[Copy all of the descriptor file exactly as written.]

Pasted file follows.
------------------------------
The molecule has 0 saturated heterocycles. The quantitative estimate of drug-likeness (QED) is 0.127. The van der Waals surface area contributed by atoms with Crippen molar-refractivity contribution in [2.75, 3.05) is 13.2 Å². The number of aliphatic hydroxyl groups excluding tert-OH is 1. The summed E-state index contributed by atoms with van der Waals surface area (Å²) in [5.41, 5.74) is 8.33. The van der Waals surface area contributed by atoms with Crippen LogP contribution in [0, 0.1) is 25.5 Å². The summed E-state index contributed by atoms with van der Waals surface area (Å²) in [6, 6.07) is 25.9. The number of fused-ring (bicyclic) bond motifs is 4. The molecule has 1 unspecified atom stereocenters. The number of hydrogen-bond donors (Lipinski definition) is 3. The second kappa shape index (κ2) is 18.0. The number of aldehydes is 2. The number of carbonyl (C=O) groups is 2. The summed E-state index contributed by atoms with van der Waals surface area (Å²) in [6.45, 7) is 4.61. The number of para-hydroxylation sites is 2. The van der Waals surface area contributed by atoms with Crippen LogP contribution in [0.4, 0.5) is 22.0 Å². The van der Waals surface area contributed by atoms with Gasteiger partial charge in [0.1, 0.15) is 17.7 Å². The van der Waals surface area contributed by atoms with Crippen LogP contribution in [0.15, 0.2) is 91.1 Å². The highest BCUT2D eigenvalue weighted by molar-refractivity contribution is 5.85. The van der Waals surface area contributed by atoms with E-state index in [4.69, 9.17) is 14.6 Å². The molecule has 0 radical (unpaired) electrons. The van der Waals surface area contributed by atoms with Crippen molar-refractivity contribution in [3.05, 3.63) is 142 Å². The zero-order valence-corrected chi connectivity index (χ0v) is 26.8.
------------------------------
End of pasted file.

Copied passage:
The molecule has 0 saturated heterocycles. The quantitative estimate of drug-likeness (QED) is 0.127. The van der Waals surface area contributed by atoms with Crippen molar-refractivity contribution in [2.75, 3.05) is 13.2 Å². The number of aliphatic hydroxyl groups excluding tert-OH is 1. The summed E-state index contributed by atoms with van der Waals surface area (Å²) in [5.41, 5.74) is 8.33. The van der Waals surface area contributed by atoms with Crippen LogP contribution in [0, 0.1) is 25.5 Å². The summed E-state index contributed by atoms with van der Waals surface area (Å²) in [6, 6.07) is 25.9. The number of fused-ring (bicyclic) bond motifs is 4. The molecule has 1 unspecified atom stereocenters. The number of hydrogen-bond donors (Lipinski definition) is 3. The second kappa shape index (κ2) is 18.0. The number of aldehydes is 2. The number of carbonyl (C=O) groups is 2. The summed E-state index contributed by atoms with van der Waals surface area (Å²) in [6.45, 7) is 4.61. The number of para-hydroxylation sites is 2. The van der Waals surface area contributed by atoms with Crippen LogP contribution in [0.4, 0.5) is 22.0 Å². The van der Waals surface area contributed by atoms with Gasteiger partial charge in [0.1, 0.15) is 17.7 Å². The van der Waals surface area contributed by atoms with Crippen LogP contribution in [0.15, 0.2) is 91.1 Å². The highest BCUT2D eigenvalue weighted by molar-refractivity contribution is 5.85. The van der Waals surface area contributed by atoms with E-state index in [4.69, 9.17) is 14.6 Å². The molecule has 0 radical (unpaired) electrons. The van der Waals surface area contributed by atoms with Crippen molar-refractivity contribution in [3.05, 3.63) is 142 Å². The zero-order valence-corrected chi connectivity index (χ0v) is 26.8.